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Hughie O'Sullivan

Death of Mr. O'Sullivan - A Mallee Pioneer Passes
After a lingering illness, extending over several months, Mr. Owen O'Sullivan (who was familiarly known as Hughie) breathed his last at his residence, Ryan, Street, Rainbow, on the morning of Friday March 19th 1929. Deceased who was 59 years of age was born 1970 at Linton near Ballarat, and attended school at Happy Valley and Wycheproof.
Shortly after leaving school at the age of 14 years, he accepted a contract to carry the mail from Dimboola to Cow Plains, the journey there and back occupying a week. Leaving Dimboola at an early hour on Saturday mornings he would travel via Jeparit to the Lake Albacutya Station (at that time the property of the New Zealand Loan and Agency Co.) the first day, resuming the journey on the second day, he would reach Pine Plains Station (owned by Mr. Septimus Miller) arriving at Cow Plains Station (the property of Messrs. McDonald and McPherson) on the third day.
The return journey occupied three days, the same stopping places being observed. Deceased followed this occupation for several years the track from Jeparit northward skirting the eastern side of Lake Hindmarsh, a three chain road west of Rainbow town common and continuing in a month - easterly direction leading to the Albacutya Station. Deceased frequently referred to a sensational experience he had near Antwerp in 1889, when returning with the mail from Cow Plains. On the outward journey there was no indication of rain, but shortly after leaving Jeparit a heavy downpour set in and increased in severity during the next couple of days causing the Wimmera river to overflow its banks, with the result that he had to swim across the flooded road. Fastening the mail back to the horses head he essayed the task of leading the animal by the reins, and after an exciting struggle in the swirling stream the deceased and his horse reached terra firma in safety.
Subsequently deceased lived with his parents at Lake Hindmarsh near Jeparit. He acquired a mallee block about three miles north of Rainbow, where he successfully followed agricultural and grazing pursuits for many years.
Some twenty years ago the deceased took up his residence in the town and lived there ever since.
Deceased a noted bushman and was acquainted with every inch of territory between Rainbow and the Murray. Many years ago the Police and black trackers were lost in scrub country north of Nypo and on the suggestion of Constable Dunkley, deceased's services were requisitioned to make a search for the missing party and he traced the wandered to the area north of Hopetoun.
When the Wyperfield National Park was established deceased acted as "guide, philosopher and friend" to Sir James Barrettt, Dr leach and other members of the party which visited the park for the first time. He also piloted Lord and Lady Somers and party from the Yaapeet to Underbool, through the National Park, Pine Plains and the scrub northward in September 1927. During the past few years the deceased has been entrusted with all the arrangements for the annual pilgrimages to the National Park by Sir James Barrett and party, his knowledge of the country and its peculiarities was of much advantage to the visitors to the park.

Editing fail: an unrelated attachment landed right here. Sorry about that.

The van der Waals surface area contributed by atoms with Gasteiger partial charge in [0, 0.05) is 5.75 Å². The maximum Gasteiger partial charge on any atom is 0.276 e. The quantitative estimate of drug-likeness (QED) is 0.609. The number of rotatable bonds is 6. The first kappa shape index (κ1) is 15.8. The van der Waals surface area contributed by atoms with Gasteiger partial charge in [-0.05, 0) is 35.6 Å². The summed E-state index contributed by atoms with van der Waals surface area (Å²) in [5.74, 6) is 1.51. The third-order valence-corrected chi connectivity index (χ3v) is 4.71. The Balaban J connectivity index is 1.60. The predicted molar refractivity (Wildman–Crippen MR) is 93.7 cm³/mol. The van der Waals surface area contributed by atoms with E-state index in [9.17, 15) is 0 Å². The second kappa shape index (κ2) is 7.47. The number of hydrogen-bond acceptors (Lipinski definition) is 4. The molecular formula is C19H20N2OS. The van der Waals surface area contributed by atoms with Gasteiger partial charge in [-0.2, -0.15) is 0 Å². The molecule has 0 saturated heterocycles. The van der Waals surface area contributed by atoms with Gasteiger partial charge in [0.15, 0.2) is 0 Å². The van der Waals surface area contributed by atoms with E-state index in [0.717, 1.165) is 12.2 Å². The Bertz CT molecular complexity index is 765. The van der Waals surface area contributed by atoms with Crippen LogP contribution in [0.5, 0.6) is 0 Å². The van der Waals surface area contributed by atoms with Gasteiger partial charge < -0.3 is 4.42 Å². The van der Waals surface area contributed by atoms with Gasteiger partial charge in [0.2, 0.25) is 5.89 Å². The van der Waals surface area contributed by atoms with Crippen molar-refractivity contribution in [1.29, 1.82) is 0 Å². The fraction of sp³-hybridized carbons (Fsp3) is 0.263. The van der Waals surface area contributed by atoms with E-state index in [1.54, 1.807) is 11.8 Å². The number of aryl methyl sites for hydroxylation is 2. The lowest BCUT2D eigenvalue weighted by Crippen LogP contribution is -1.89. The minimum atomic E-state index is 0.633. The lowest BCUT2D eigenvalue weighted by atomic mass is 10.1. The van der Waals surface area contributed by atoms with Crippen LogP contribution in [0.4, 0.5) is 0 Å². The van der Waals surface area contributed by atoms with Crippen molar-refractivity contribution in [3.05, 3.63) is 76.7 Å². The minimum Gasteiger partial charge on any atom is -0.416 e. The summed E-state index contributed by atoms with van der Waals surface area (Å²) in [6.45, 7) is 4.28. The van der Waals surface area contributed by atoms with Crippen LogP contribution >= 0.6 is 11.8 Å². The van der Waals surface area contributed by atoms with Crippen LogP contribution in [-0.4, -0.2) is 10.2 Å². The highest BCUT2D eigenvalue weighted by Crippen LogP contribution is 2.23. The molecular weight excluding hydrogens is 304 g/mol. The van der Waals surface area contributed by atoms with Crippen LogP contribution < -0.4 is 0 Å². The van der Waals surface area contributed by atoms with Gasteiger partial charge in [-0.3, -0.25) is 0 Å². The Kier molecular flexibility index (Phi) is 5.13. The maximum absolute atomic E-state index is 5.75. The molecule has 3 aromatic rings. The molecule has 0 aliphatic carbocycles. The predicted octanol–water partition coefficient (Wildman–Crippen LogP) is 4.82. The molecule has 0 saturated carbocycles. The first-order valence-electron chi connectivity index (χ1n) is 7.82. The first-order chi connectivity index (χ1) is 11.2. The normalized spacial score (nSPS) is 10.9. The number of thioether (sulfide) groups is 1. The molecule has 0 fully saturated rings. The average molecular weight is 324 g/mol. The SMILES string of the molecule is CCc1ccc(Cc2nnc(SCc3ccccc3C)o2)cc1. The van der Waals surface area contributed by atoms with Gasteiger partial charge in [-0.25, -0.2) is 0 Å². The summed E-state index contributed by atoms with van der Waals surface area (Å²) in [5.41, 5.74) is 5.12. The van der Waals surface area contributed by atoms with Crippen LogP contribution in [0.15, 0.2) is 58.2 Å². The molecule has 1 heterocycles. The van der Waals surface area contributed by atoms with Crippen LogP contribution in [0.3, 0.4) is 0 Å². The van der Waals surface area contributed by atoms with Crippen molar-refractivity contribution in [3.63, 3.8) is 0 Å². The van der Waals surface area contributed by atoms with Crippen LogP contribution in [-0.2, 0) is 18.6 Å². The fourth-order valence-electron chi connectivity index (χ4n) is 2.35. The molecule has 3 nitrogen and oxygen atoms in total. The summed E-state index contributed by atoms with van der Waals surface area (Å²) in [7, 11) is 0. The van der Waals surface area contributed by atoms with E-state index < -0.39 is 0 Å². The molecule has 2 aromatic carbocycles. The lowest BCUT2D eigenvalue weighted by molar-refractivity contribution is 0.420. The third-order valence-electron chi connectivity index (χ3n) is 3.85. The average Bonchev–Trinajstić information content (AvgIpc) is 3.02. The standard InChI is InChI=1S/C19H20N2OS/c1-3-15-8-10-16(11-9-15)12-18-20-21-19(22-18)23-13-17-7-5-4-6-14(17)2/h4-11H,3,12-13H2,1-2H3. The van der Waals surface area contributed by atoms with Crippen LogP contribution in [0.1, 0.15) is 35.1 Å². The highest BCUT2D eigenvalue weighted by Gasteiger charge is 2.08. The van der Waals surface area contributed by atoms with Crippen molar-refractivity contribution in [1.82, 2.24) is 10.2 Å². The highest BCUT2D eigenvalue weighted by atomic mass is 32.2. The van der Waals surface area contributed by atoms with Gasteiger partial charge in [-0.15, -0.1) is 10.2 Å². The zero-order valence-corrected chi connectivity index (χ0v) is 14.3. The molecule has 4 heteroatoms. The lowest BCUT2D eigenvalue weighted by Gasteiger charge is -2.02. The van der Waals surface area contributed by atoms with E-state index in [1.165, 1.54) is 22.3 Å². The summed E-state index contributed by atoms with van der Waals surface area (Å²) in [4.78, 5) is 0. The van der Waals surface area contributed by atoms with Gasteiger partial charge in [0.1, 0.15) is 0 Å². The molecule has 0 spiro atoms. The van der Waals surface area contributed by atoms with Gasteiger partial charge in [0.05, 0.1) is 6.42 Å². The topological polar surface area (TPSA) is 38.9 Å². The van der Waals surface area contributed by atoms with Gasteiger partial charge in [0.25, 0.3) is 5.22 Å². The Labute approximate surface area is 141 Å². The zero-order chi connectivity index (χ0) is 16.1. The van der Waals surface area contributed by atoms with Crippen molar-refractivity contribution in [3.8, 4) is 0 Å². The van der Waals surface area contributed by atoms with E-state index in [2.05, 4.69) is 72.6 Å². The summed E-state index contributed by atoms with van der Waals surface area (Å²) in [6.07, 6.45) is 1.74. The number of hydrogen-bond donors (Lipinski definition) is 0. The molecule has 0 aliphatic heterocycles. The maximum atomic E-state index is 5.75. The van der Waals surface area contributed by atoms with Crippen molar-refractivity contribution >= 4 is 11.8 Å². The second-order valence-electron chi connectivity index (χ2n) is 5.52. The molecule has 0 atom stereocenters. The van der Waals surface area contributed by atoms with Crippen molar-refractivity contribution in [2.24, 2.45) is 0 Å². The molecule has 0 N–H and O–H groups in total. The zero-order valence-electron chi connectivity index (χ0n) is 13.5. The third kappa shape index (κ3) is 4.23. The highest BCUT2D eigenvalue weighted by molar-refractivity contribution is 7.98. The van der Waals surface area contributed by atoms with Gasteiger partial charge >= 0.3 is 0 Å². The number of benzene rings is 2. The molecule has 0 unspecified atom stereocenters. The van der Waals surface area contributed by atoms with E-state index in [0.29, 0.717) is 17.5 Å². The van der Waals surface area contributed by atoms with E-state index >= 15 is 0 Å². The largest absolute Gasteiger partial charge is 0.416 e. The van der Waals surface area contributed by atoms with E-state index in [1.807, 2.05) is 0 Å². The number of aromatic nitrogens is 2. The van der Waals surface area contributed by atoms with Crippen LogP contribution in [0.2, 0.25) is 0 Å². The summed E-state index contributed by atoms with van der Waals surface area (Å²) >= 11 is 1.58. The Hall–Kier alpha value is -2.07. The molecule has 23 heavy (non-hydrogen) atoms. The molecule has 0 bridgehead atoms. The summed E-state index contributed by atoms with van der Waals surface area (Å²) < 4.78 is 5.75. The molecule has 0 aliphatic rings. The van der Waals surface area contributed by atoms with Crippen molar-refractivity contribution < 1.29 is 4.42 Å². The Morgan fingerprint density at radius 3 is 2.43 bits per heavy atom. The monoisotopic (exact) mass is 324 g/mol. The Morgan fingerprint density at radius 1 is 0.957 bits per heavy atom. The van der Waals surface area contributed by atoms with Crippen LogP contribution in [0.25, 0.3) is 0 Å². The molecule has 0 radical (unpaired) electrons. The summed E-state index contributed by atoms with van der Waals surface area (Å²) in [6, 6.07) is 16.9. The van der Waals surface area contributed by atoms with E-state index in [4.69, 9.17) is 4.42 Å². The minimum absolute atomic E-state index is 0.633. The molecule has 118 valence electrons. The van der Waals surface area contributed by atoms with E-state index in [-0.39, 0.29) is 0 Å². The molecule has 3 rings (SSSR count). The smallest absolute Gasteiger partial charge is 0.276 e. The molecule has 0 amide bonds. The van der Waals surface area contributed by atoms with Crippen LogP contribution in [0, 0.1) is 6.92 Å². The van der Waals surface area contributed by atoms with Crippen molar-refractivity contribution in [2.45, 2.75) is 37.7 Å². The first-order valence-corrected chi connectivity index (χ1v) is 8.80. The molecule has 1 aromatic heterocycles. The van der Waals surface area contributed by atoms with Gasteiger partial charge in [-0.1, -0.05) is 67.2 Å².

In his younger days deceased was successfully associated with the Turf in SA and Vic. He often referred to the one of the best horses he ever owned was the racer hurdler Otahiety (an Aboriginal name) called after the O>T.I.T> well on the eastern bank of Lake Albacutya. Amongst other winner that passed through his hands were Country Girl, Bronlock, Alfreda, Goldseeker, Jackie, Dolly, Pearl and Jeparit.
Deceased what a founding member of the Albacutya Race Club (since defunct) the Rainbow Turf Club and St Patrick's Face Club, and held office in both institutions at the time of his death. For many years he held the grazing license on Lake Albacutya frontage, and he was also grazing leasee of the bed of Lake Albacutya during the years it was dry 1902 - 1909. Afterwards he purchased the freehold of Pine Plains.
He took a keen interest in the National Park and has been a member of the committee and caretaker since its inception. He was generous to a fault and no deserving cause was ever unheeded.
Deceased married twice his first family consisting of seven children :- Bella (Mrs Keely WA), Dorothy who is on the teaching Staff of the Local HE School, Molly, Jack, Nora, Frank and Patricia. And in the second one, Eileen and Carmel. The deepest sympathy was been expressed to Mrs. O'Sullivan and family, who have been bereft of a devoted husband and a loving father. There are also left to the mourn their loss, an only sister and a brother. Mrs. T. Mellington of Jeparit and Mr. Lewis O'Sullivan of Geelong.
The funeral took place on Sunday March 31st. requiem Mass being held in St Mary's RC Church prior to the cortege moving from the sacred edifice Fr Filburn officiating. The motor hearse was preceded by the brethren of the M.U.I.O.O.F. in regalia. The long precession of motor cars (est. 120) bearing mute but eloquent testimony to the respect and esteem in which the deceased and his family and relatives are held throughout the district.
The concourse of mourners around the grave was one of the largest ever seen in the local cemetery, and included friends of the family from Warracknabeal, Jeparit, Dimboola, Hopetoun, Beulah and other centres. A deeply solemn and impressive service was conducted at the graveside by Fr Filburn, whilst the customary service of the M.U.I.O.O.F. was read by Bro J.W.A. Peters,.
The casket was almost hidden with floral tributes, including several dome wreaths of artificial flowers.
The Coffinbearers were Messrs W.K. Darth, Roy Junn, J.Clark, J. James, A.F. Merritt and W.P Prior, the mortuary arrangements were carried out by Mr. A.J. Barton.


 





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